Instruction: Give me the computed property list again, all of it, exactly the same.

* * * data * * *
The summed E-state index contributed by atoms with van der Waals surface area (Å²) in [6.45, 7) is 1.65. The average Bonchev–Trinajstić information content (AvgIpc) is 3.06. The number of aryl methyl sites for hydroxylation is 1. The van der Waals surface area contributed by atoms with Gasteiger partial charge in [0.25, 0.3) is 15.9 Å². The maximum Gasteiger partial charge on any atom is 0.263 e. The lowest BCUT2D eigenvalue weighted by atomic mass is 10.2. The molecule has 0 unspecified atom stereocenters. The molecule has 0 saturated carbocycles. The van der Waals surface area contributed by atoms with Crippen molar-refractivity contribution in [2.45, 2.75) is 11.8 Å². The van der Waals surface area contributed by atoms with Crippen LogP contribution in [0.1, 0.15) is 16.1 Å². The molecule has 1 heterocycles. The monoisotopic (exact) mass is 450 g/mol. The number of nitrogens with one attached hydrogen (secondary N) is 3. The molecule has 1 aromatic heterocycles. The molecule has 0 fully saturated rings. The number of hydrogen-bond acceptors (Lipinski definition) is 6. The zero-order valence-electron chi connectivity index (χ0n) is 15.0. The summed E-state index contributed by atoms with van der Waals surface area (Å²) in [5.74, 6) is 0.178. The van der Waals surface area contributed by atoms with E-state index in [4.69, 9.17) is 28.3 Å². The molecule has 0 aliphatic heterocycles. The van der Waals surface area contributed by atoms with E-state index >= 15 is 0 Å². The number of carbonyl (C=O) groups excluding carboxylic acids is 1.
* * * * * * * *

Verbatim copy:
The summed E-state index contributed by atoms with van der Waals surface area (Å²) in [6.45, 7) is 1.65. The average Bonchev–Trinajstić information content (AvgIpc) is 3.06. The number of aryl methyl sites for hydroxylation is 1. The van der Waals surface area contributed by atoms with Gasteiger partial charge in [0.25, 0.3) is 15.9 Å². The maximum Gasteiger partial charge on any atom is 0.263 e. The lowest BCUT2D eigenvalue weighted by atomic mass is 10.2. The molecule has 0 unspecified atom stereocenters. The molecule has 0 saturated carbocycles. The van der Waals surface area contributed by atoms with Crippen molar-refractivity contribution in [2.45, 2.75) is 11.8 Å². The van der Waals surface area contributed by atoms with Crippen LogP contribution in [0.1, 0.15) is 16.1 Å². The molecule has 1 heterocycles. The monoisotopic (exact) mass is 450 g/mol. The number of nitrogens with one attached hydrogen (secondary N) is 3. The molecule has 1 aromatic heterocycles. The molecule has 0 fully saturated rings. The number of hydrogen-bond acceptors (Lipinski definition) is 6. The zero-order valence-electron chi connectivity index (χ0n) is 15.0. The summed E-state index contributed by atoms with van der Waals surface area (Å²) in [5.74, 6) is 0.178. The van der Waals surface area contributed by atoms with E-state index in [4.69, 9.17) is 28.3 Å². The molecule has 0 aliphatic heterocycles. The van der Waals surface area contributed by atoms with E-state index >= 15 is 0 Å². The number of carbonyl (C=O) groups excluding carboxylic acids is 1.